UK’s second busiest port faces Brexit chaos as lorry park plans were thrown out

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Holyhead Port sees more than 400,000 freight lorries crossing the Irish Sea every year while two million people are carried by ships between the UK and Ireland every year. Plans for the lorry park were put forward at an industrial site in the port town by the Anglesey Agricultural Society who lease the land from the local council for provision for the annual Anglesey Show after discussions with HMRC.

The plans would allow up to 100 HGVs to be held amid fears there isn’t space at the port to perform the additional customs checks that will be required on arrivals from the Republic of Ireland.

Under the plans, the Society asked for the terms of their lease to be changed to allow the lorry park to operate.

A council report seen by this website added: “The site had been identified by North and Mid Wales Trunk Road Agency (NMWTRA) and the Welsh Government as a suitable location for the short term emergency processing of HGVs for the checking/processing of import and export paperwork without causing disruption to the road network and port facilities in Holyhead in the context of the preparation for a no-deal Brexit.”

It noted that correspondence was received by the Council from HMRC who expressed an interest in the land for five years before they approached the Agricultural Society.

The report added: “It has since come to the attention of the Council that discussions have reached an advanced stage between HMRC, and The Society, for The Society to sub-let their interest in the Mona site to HMRC.”

From January 1 2021, customs declarations would be required for hauliers for both imports and exports to and from the EU.

Duties would also be payable on imports under a new UK Global Tariff where people who are importing goods would need to declare the customs value of the goods and where they are from.

However, Whitehall has made clear it would be possible to defer customs declarations by up to six months on standard goods meaning payments can be deferred until such a time that the declarations are made.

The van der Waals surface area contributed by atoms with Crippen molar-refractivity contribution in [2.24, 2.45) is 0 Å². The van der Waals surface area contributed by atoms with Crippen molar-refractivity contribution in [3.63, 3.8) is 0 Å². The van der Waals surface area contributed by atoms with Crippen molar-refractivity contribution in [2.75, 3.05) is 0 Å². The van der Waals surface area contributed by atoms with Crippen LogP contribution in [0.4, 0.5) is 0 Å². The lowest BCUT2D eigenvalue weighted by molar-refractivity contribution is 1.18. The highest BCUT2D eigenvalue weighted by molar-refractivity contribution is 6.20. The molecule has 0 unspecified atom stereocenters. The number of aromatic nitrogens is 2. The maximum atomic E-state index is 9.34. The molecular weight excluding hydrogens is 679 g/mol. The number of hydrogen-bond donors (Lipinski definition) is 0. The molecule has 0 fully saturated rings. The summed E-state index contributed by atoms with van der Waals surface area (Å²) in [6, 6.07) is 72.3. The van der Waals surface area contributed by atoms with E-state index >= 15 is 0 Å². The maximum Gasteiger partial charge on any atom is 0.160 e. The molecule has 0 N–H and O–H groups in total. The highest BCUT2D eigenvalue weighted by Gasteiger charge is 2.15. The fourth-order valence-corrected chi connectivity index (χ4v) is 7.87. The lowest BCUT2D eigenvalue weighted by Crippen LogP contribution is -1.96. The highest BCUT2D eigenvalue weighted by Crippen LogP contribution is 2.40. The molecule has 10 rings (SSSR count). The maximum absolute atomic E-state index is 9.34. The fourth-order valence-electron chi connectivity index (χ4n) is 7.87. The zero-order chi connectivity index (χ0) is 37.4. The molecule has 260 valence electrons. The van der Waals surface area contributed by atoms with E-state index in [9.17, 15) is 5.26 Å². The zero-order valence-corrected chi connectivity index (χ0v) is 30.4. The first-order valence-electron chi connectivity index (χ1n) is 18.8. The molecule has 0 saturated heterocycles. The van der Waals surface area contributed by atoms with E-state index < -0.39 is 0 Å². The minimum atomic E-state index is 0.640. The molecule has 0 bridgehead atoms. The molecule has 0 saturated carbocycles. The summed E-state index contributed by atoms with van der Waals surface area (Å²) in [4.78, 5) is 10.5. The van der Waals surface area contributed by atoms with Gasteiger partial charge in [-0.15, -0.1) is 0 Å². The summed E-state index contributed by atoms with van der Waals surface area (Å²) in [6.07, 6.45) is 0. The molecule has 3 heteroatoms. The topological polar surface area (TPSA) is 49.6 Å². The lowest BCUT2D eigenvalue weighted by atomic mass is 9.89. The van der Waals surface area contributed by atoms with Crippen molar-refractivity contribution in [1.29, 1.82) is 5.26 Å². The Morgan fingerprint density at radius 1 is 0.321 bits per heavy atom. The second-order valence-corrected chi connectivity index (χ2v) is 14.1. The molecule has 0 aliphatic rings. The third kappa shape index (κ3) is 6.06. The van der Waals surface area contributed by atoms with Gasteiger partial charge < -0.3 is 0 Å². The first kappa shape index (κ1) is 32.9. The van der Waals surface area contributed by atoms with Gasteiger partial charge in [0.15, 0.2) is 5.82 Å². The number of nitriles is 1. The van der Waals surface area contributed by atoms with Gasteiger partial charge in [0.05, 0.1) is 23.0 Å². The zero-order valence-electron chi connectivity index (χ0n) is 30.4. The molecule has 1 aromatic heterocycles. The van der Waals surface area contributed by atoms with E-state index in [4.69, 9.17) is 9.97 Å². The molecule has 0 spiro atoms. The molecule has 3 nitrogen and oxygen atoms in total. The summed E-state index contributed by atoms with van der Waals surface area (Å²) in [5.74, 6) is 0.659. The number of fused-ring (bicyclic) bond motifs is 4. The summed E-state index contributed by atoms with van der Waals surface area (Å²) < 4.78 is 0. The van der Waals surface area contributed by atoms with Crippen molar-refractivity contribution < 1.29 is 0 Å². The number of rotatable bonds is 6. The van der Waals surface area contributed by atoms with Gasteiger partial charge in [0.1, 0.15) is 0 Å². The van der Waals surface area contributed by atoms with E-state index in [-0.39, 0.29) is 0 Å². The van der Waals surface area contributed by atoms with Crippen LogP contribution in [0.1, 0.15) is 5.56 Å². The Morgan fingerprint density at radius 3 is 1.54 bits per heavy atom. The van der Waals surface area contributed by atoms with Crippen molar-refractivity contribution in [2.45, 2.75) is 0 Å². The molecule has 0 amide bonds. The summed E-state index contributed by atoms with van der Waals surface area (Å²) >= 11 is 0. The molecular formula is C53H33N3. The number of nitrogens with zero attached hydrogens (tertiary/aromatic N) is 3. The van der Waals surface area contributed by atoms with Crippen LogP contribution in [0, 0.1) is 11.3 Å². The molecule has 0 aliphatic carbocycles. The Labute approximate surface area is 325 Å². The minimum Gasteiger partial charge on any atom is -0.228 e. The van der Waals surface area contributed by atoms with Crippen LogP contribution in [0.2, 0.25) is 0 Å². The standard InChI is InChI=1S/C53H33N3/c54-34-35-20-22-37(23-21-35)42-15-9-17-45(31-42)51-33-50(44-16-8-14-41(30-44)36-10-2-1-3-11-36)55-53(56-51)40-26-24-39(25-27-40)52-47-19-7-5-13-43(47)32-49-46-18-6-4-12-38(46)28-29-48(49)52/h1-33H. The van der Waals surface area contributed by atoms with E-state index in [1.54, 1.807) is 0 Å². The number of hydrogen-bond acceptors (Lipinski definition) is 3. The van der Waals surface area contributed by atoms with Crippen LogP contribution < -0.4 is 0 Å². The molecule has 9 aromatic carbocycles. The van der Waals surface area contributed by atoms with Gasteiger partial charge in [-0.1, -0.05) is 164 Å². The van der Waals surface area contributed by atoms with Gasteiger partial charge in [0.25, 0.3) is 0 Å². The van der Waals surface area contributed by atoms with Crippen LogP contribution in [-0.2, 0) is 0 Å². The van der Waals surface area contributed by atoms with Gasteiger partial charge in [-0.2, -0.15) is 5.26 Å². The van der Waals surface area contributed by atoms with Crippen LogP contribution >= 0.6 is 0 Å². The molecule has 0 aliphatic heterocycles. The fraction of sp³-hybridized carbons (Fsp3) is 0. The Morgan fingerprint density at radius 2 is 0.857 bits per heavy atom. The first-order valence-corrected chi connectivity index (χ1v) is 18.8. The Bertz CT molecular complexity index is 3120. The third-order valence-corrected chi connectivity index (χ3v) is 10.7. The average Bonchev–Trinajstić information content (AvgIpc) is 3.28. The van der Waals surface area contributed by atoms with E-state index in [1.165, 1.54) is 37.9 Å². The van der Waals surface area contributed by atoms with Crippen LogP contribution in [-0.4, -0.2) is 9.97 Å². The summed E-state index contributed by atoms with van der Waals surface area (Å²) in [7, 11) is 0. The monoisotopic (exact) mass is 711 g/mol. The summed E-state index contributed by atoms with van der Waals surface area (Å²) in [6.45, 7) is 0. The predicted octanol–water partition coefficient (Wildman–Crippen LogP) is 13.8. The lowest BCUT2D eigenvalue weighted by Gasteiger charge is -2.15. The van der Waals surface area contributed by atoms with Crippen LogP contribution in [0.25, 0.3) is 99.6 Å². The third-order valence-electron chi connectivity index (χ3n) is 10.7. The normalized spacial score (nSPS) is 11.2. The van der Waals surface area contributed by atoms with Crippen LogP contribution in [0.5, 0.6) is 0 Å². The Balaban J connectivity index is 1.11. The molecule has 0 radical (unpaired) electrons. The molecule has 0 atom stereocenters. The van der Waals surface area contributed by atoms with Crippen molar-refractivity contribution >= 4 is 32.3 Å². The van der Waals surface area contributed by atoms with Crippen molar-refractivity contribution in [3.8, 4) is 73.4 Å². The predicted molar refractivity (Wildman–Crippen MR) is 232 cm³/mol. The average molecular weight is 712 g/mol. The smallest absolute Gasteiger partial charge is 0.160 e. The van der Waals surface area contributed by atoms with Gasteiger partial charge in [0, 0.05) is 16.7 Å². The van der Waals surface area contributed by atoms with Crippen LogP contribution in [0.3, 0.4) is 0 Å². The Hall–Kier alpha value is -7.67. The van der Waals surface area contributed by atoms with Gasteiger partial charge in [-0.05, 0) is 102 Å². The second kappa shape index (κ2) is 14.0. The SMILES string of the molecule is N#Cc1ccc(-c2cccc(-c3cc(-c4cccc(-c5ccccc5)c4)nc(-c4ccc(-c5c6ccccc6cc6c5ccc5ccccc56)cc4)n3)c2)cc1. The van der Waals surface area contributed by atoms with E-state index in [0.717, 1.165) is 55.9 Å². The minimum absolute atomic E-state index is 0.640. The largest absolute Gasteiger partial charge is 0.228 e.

Goods being imported from the EU would also be subject to VAT and importers would need to account for this.

Cllr Bob Parry, portfolio holder for highways at Anglesey Council told the Local Democracy Reporting Service it could mean traffic problems for local communities.

He added: “The application breaks the terms of the lease quite clearly, but what worries me is the impact on the village of Gwalchmai and the crossroads at Rhostrehwfa who would be faced with hundreds of lorries every day as they come off and back onto the A55.

“Many homes in Gwalchmai are forced to park their cars on the A5 and children cross the road to go to school, while the junction at Rhostrehwfa is already dangerous.

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“I can’t understand why permission is being sought by the Agricultural Society to be honest, as it was the problem parking and the queues leading back to Gaerwen, almost, which led to the park-and-ride being established.”

Cllr Carwyn Jones, Plaid Cymru member on the council said the UK government were “running around like headless chickens” as they “scramble” to hit the end of the transition period.

He added: “They can’t sit in London and just look at Google maps, and we can’t be strong-armed into accepting a site that isn’t appropriate.”

Concluding the decision, councillors concluded that the proposal was inappropriate with Council transport lead Bob Parry stressing the application “breaks the terms of the lease quite clearly.”

Anglesey Council stressed more other more appropriate sites had been found.

An HMRC spokesperson said: “HMRC is working closely across government, with the Welsh Government and with ports to understand requirements and implement infrastructure changes in line with the support announced by the government.

“Alongside engaging with ports to understand what infrastructure may be required, we are reviewing a number of potential sites which are close to ports, and near strategic road networks, including options to support Holyhead.”

Additional reporting by Gareth Wyn-Williams

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